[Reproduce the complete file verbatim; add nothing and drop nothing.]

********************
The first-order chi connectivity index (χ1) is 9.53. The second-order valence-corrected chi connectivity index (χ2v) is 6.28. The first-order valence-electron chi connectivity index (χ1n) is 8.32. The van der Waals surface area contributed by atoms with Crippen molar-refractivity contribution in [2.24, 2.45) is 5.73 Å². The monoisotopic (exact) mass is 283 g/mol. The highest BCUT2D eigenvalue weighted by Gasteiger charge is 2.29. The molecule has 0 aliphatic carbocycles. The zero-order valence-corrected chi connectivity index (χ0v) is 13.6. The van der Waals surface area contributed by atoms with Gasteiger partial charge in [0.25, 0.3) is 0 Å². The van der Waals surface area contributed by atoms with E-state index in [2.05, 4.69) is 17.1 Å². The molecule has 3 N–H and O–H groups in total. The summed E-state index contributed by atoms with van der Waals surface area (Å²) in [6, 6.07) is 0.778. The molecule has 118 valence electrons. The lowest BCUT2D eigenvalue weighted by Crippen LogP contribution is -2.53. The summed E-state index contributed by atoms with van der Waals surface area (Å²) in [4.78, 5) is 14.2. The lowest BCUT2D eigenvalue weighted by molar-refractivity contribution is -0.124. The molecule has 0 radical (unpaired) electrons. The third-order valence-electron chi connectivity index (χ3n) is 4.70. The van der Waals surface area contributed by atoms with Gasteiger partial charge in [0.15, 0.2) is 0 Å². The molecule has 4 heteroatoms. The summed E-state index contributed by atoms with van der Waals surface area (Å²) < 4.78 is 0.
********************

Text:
The first-order chi connectivity index (χ1) is 9.53. The second-order valence-corrected chi connectivity index (χ2v) is 6.28. The first-order valence-electron chi connectivity index (χ1n) is 8.32. The van der Waals surface area contributed by atoms with Crippen molar-refractivity contribution in [2.24, 2.45) is 5.73 Å². The monoisotopic (exact) mass is 283 g/mol. The highest BCUT2D eigenvalue weighted by Gasteiger charge is 2.29. The molecule has 0 aliphatic carbocycles. The zero-order valence-corrected chi connectivity index (χ0v) is 13.6. The van der Waals surface area contributed by atoms with Gasteiger partial charge in [0.25, 0.3) is 0 Å². The van der Waals surface area contributed by atoms with E-state index in [2.05, 4.69) is 17.1 Å². The molecule has 3 N–H and O–H groups in total. The summed E-state index contributed by atoms with van der Waals surface area (Å²) in [6, 6.07) is 0.778. The molecule has 118 valence electrons. The lowest BCUT2D eigenvalue weighted by Crippen LogP contribution is -2.53. The summed E-state index contributed by atoms with van der Waals surface area (Å²) in [4.78, 5) is 14.2. The lowest BCUT2D eigenvalue weighted by molar-refractivity contribution is -0.124. The molecule has 0 radical (unpaired) electrons. The third-order valence-electron chi connectivity index (χ3n) is 4.70. The van der Waals surface area contributed by atoms with Gasteiger partial charge in [0.15, 0.2) is 0 Å². The molecule has 4 heteroatoms. The summed E-state index contributed by atoms with van der Waals surface area (Å²) < 4.78 is 0.